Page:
One ingredient I used is no longer available, so I am looking for a substitute for the smoky flavor. What do you think about smoky Spanish Paprika? How about the drippings from the smoked meat added for smokiness? I usually catch those on the foil wrapped finish when the meat has set for a while after removed from the heat and wrapped up. They contain a lot of fat, which I can remove when chilled or skim off and reduce. I do use a lot of Lea & Perrin's and ketchup too, plus other specialties. What do you suggest for the chili powder? Do you use any vinegar? Many thanks.

Hi Cindy: Yes, I'm going in search of my perfect Texas-style sauce. I know what you mean about the recipe sort of sliding away over the years. I think a lot of this is caused by commercial ingredients changing flavors over time. As for a smoky flavor, I'd stay away from the liquid smoke. That is bad stuff. I think the meat drippings would be a lot better. I am going to experiment with some chipotle peppers (dried, smoked jalapeños). Texas sauce cannot be made without Lea &Perrins.

As for the chili powder, Texas' own Gebhardt's is my favorite. I never use vinegar; lemon juice is a better source of tartness. Thanks for writing.
Dr. John

Marie writes:

I received a corned beef brisket as a gift from a friend. I have no idea what it is or what to do with it. Can you help?

Marie: Corned beef is beef that has been cured in brine. It's simply beef placed in a real salty solution and stored in the icebox a couple of weeks. The most popular method of preparing the corned beef is to boil it with cabbage and then you have Corned Beef and Cabbage. (How do they invent these names)? When cooking a corned beef brisket, a longer than average cooking time is required. Usually two to three hours. The brisket should reach an internal temperature of at least 160°F.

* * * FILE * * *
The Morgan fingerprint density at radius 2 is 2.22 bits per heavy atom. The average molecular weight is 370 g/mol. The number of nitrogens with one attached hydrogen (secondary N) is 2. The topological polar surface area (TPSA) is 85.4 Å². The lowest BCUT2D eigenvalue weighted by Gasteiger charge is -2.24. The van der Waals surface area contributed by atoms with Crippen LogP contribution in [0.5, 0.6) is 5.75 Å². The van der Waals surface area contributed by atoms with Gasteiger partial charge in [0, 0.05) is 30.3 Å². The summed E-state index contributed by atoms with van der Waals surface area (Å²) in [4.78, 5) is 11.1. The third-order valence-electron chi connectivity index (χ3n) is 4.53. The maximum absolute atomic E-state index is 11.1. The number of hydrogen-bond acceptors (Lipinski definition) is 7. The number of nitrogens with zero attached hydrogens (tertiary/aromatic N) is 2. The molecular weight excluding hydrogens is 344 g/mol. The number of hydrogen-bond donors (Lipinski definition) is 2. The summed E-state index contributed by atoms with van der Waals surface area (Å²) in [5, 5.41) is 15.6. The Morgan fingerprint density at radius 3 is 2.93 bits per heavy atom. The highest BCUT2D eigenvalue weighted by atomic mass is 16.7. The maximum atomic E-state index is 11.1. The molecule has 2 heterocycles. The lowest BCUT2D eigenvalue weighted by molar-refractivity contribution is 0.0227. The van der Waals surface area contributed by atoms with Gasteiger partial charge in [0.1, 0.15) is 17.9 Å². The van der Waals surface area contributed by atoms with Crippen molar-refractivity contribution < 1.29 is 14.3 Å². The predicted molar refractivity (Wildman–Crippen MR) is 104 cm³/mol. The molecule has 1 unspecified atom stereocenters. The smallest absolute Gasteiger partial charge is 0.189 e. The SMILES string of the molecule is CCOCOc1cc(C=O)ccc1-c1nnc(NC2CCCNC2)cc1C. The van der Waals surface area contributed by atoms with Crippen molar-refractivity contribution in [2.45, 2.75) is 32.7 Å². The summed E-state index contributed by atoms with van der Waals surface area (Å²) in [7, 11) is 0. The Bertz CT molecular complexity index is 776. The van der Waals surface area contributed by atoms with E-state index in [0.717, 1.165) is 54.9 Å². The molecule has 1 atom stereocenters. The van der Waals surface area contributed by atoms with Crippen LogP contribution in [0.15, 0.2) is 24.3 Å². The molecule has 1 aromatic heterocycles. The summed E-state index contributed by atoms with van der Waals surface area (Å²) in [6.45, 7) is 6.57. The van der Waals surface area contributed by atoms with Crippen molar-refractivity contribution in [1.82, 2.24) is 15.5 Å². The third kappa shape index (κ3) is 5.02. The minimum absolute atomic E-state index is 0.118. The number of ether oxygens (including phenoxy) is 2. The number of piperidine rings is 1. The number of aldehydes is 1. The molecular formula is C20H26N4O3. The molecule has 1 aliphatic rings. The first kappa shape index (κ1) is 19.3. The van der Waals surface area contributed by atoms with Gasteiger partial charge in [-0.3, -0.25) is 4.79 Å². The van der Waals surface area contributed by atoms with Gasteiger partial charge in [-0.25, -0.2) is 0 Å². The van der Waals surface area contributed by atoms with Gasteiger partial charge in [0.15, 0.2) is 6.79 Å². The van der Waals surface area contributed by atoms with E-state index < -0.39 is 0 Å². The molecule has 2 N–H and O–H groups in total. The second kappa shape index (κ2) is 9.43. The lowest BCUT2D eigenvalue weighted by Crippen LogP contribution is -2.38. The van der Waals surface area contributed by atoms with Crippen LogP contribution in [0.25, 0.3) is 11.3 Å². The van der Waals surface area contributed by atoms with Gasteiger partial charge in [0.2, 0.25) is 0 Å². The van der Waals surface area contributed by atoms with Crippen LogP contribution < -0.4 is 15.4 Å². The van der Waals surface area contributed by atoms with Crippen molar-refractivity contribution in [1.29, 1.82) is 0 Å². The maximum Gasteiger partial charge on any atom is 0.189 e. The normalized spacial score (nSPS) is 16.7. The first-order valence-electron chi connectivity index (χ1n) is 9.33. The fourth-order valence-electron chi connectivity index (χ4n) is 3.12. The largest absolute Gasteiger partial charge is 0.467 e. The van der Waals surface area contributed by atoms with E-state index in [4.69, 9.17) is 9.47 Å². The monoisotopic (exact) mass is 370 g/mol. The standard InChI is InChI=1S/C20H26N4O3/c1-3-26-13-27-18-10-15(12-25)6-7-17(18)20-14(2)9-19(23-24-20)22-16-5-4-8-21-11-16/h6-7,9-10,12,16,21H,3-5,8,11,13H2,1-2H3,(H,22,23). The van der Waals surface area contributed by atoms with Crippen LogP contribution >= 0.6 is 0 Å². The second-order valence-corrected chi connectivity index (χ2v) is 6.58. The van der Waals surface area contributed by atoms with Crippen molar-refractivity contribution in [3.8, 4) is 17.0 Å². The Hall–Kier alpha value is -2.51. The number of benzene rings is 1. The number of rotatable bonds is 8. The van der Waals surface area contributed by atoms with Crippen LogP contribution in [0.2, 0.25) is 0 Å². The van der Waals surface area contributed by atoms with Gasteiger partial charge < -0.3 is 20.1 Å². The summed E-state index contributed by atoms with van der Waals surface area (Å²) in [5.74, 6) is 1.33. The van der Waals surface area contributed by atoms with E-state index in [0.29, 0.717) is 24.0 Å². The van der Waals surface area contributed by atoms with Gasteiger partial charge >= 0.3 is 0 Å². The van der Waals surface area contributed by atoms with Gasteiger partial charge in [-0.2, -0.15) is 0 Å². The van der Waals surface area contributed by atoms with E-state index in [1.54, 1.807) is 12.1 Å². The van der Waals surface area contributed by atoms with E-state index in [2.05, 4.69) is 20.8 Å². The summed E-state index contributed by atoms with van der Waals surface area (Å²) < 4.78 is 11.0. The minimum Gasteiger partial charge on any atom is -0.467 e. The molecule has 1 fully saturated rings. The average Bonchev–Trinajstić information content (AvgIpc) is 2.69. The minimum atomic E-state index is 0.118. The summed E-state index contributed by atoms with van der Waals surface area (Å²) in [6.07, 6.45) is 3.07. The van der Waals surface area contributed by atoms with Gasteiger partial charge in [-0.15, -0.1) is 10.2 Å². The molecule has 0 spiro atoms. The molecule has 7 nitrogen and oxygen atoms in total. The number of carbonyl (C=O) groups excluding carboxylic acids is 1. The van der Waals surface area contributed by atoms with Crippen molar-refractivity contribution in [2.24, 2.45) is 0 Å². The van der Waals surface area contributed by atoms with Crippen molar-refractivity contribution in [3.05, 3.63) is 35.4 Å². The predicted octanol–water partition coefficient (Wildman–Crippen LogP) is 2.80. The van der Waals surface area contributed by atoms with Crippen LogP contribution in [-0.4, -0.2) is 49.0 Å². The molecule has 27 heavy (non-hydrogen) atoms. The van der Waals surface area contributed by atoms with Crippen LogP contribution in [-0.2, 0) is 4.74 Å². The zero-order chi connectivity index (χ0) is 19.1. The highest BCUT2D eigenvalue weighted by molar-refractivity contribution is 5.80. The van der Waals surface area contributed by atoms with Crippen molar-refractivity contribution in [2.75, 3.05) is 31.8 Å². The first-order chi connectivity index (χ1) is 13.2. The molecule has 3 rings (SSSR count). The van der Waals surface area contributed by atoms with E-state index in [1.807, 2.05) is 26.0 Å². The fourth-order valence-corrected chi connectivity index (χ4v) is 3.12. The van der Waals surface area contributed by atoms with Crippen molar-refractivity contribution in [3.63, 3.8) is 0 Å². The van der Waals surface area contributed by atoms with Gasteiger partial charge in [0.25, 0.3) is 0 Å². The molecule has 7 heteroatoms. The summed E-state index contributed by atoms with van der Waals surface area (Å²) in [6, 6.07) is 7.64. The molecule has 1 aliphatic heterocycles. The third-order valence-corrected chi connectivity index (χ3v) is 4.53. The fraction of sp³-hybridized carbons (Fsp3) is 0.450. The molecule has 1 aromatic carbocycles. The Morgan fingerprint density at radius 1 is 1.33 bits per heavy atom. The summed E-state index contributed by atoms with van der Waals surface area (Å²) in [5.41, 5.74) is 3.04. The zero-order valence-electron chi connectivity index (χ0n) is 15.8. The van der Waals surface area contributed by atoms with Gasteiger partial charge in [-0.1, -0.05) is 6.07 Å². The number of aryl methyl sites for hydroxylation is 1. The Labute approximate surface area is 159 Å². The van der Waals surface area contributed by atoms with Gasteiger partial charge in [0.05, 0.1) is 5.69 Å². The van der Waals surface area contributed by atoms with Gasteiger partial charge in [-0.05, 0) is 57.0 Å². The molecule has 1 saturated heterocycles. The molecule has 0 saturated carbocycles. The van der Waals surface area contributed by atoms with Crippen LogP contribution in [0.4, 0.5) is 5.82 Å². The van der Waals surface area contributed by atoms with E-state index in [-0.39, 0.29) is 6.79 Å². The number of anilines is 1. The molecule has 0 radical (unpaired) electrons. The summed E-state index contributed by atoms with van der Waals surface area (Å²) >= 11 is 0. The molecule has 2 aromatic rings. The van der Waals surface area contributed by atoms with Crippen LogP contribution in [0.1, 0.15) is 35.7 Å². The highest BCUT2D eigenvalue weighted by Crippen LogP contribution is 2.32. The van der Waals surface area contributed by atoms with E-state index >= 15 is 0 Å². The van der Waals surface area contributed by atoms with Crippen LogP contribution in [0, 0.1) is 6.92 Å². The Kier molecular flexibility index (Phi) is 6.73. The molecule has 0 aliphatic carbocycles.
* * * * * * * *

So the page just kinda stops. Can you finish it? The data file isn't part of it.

There are two other ways to prepare corned beef brisket that are very good and better than just brisket and cabbage. The New England Boiled Dinner is corned beef brisket boiled in a large pot along with assorted vegetables. Potatoes, onions, carrots and the cabbage make a good combination. You would start by boiling the brisket a while and then adding the vegetables in the order in which they cook. Starting with the ones that require the longest cooking time, in this case, carrots, potatoes, onions and lastly the cabbage. The cabbage needs only about fifteen minutes of cooking time.

My favorite is cooking the brisket like a pot roast. Instead of browning the brisket, you start it cooking in a small amount of water. Add the vegetables and cook at a slow simmer for two to three hours. Don't add any salt to the mix until it is done. The brisket is rather salty on its own. Thanks for writing.
Dr. John

If you have a question for Doctor John, send an email to moc.oohay@nevarkeerc